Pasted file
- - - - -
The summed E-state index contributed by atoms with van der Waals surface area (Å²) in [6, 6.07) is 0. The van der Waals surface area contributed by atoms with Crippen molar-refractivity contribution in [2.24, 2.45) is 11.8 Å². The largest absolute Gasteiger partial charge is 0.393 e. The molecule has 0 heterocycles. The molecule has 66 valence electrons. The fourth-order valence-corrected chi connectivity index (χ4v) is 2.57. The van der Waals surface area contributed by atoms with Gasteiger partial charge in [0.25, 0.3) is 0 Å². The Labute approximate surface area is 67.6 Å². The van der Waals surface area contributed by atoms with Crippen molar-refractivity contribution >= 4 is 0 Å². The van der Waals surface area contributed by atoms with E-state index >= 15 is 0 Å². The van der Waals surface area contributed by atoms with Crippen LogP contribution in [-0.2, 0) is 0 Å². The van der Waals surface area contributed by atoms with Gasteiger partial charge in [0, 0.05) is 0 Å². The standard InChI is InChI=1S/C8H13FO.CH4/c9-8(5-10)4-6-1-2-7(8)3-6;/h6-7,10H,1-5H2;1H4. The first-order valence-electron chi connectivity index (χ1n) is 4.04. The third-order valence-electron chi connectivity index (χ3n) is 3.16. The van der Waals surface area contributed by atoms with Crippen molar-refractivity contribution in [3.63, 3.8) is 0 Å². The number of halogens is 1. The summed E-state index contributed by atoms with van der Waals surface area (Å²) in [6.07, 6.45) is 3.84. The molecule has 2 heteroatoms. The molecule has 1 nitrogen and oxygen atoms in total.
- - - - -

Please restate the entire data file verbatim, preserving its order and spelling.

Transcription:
The summed E-state index contributed by atoms with van der Waals surface area (Å²) in [6, 6.07) is 0. The van der Waals surface area contributed by atoms with Crippen molar-refractivity contribution in [2.24, 2.45) is 11.8 Å². The largest absolute Gasteiger partial charge is 0.393 e. The molecule has 0 heterocycles. The molecule has 66 valence electrons. The fourth-order valence-corrected chi connectivity index (χ4v) is 2.57. The van der Waals surface area contributed by atoms with Gasteiger partial charge in [0.25, 0.3) is 0 Å². The Labute approximate surface area is 67.6 Å². The van der Waals surface area contributed by atoms with Crippen molar-refractivity contribution >= 4 is 0 Å². The van der Waals surface area contributed by atoms with E-state index >= 15 is 0 Å². The van der Waals surface area contributed by atoms with Crippen LogP contribution in [-0.2, 0) is 0 Å². The van der Waals surface area contributed by atoms with Gasteiger partial charge in [0, 0.05) is 0 Å². The standard InChI is InChI=1S/C8H13FO.CH4/c9-8(5-10)4-6-1-2-7(8)3-6;/h6-7,10H,1-5H2;1H4. The first-order valence-electron chi connectivity index (χ1n) is 4.04. The third-order valence-electron chi connectivity index (χ3n) is 3.16. The van der Waals surface area contributed by atoms with Crippen molar-refractivity contribution in [3.63, 3.8) is 0 Å². The number of halogens is 1. The summed E-state index contributed by atoms with van der Waals surface area (Å²) in [6.07, 6.45) is 3.84. The molecule has 2 heteroatoms. The molecule has 1 nitrogen and oxygen atoms in total.